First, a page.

Coleman contends he applied for a K-9 position in 2007; the position was awarded to Sgt. Roberson. Coleman acknowledged that Sgt. Roberson had more seniority but contends he should have gotten the position because he lived in Irondale, while Roberson lived outside the jurisdiction. (Doc. 20-1 at 9-10). In addition to noting that Coleman already had multiple violations by 2007-Sgt. Roberson had no violations at the time-the City also notes that Coleman lived in an apartment at the time, which is "not ideal for a K-9 position." (Doc. 20-1 at 10).

         Coleman also alleges that Larry Fowler-a white officer with less seniority-received a detective position in 2008. The City notes that Fowler was a veteran of the Birmingham Police Department with experience performing the duties of a detective. (Doc. 20-1 at 10). The City also notes that Coleman never complained to anyone regarding Fowler's selection for the detective position in 2008. (Id.).[6]

         In response to Coleman's allegations that he was denied training and educational opportunities, the City contends he: (1) had the same opportunities as all other officers; (2) was never denied any training; and (3) was granted every educational opportunity he requested. (Doc. 20-1 at 10). Coleman's testimony support's the City's contentions in this regard. (Doc. 20-2 at 28). In particular, the City notes that Coleman requested a modified schedule in 2013, so that he could attend classes at Virginia College. (Doc. 20-1 at 10-11). It is true that Lt. Wiggins initially denied Coleman's request because the City disfavored modified schedules for all officers. (Id. at 11). However, after Coleman met with the Chief, the City granted Coleman's request for a modified schedule. (Id.). Coleman does not contest the City's recitation of facts concerning training, educational opportunities, or his 2013 request for a modified schedule to accommodate his educational aspirations.

         The City maintains policies and procedures regarding duty requirements, grievances, equipment, equal employment opportunities, and harassment. (Doc. 20-1 at 11). The harassment policy provides "the employee shall immediately notify his or her supervisor of the harassment, as soon as possible, so that steps may be taken to protect the employee from further harassment, and appropriate investigative and disciplinary measures may[ ]be initiated." (Doc. 20-1 at 11). Coleman received the policy when he was hired and was familiar with the grievance procedure. (Id.).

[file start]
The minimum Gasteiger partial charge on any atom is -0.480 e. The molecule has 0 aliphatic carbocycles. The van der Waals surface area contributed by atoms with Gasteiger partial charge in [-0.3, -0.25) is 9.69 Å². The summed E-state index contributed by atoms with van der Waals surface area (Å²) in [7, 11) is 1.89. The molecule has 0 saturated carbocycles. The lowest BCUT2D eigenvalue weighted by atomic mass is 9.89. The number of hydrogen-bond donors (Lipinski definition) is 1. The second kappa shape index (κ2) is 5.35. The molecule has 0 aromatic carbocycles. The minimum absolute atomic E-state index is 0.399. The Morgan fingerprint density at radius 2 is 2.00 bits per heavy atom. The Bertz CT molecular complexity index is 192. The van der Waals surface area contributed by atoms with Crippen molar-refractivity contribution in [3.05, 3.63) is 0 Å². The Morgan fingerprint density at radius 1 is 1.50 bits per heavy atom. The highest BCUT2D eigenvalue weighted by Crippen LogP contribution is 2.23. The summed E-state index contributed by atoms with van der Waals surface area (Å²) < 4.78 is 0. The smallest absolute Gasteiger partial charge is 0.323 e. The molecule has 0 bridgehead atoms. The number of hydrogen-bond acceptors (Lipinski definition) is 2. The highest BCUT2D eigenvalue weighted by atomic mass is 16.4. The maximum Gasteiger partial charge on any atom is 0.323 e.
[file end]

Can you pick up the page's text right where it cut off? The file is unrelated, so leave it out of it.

On May 9, 2014, Coleman met with the City's mayor and Chief McIntosh, where he complained about workplace harassment, including issuance of equipment, his patrol vehicle, and racially charged incidents, including: (1) a 2011 text message; and (2) a screensaver on a computer in the squad room. (Doc. 20-1 at 11). Regarding the text message, in 2011 Sgt. Roberson sent Coleman a message including the "N-word." (Doc. 20-1 at 12). Sgt. Roberson contended that he accidently included Coleman as a recipient of the message and contemporaneously apologized to Coleman when he realized his mistake. (Id.). The City contends Coleman did not file a grievance or report the text message until the May 9, 2014 meeting. (Id.). In response, Coleman contends he did contemporaneously report the text message to Sgt. Meadows, who in turn reported it to Lt. Wiggins. (Doc. 21 at 6). On summary judgment, this factual dispute will be resolved in Coleman's favor. In any event, following the May 9, 2014 meeting, the City investigated the 2011 text message and sent Roberson to sensitivity training. (Doc. 20-1 at 12).

         Regarding the screensaver, during the May 9, 2014 meeting Coleman complained about a computer in the squad room with a screensaver depicting a black man with an afro and the NBA logo, which had been manipulated to read "pimps, players and hustlers." (Doc. 20-1 at 12).[7] The timing of the screensaver's appearance is unclear, but it appears Coleman noticed it during the Spring of 2014;[8] the May 9, 2014 meeting was the first time Coleman mentioned it to anyone at the City. (Id.). Following the meeting, the City investigated the complaint, conducted training, and on June 13, 2017, issued a memorandum banning screensavers displaying images or messages of a political, personal, religious, sexual, or offensive nature. (Id.; Doc. 20-9 at 3). Coleman did not observe any additional inappropriate screensavers after the meeting. (Doc. 20-1 at 12-13; Doc.20-2 at 32). Coleman does not contest the City's version of events surrounding any offensive screensaver.